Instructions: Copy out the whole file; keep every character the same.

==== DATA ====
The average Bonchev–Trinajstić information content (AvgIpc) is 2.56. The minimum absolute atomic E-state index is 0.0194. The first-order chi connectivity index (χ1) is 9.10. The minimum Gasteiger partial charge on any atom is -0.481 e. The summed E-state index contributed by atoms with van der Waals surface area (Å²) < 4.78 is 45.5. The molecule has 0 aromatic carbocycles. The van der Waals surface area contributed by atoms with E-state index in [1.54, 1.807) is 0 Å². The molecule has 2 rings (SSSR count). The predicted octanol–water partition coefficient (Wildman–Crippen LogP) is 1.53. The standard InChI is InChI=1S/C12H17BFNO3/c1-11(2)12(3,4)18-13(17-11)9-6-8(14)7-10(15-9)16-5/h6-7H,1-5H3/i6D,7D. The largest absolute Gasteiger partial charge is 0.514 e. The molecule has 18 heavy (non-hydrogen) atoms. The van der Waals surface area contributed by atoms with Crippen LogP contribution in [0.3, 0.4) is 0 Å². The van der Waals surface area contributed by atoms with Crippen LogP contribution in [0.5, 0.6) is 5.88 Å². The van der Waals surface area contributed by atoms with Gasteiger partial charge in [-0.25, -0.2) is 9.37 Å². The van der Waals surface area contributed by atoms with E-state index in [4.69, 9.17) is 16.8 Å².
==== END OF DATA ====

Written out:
The average Bonchev–Trinajstić information content (AvgIpc) is 2.56. The minimum absolute atomic E-state index is 0.0194. The first-order chi connectivity index (χ1) is 9.10. The minimum Gasteiger partial charge on any atom is -0.481 e. The summed E-state index contributed by atoms with van der Waals surface area (Å²) < 4.78 is 45.5. The molecule has 0 aromatic carbocycles. The van der Waals surface area contributed by atoms with E-state index in [1.54, 1.807) is 0 Å². The molecule has 2 rings (SSSR count). The predicted octanol–water partition coefficient (Wildman–Crippen LogP) is 1.53. The standard InChI is InChI=1S/C12H17BFNO3/c1-11(2)12(3,4)18-13(17-11)9-6-8(14)7-10(15-9)16-5/h6-7H,1-5H3/i6D,7D. The largest absolute Gasteiger partial charge is 0.514 e. The molecule has 18 heavy (non-hydrogen) atoms. The van der Waals surface area contributed by atoms with Crippen LogP contribution in [0.3, 0.4) is 0 Å². The van der Waals surface area contributed by atoms with Crippen LogP contribution in [0.5, 0.6) is 5.88 Å². The van der Waals surface area contributed by atoms with Gasteiger partial charge in [-0.25, -0.2) is 9.37 Å². The van der Waals surface area contributed by atoms with E-state index in [4.69, 9.17) is 16.8 Å².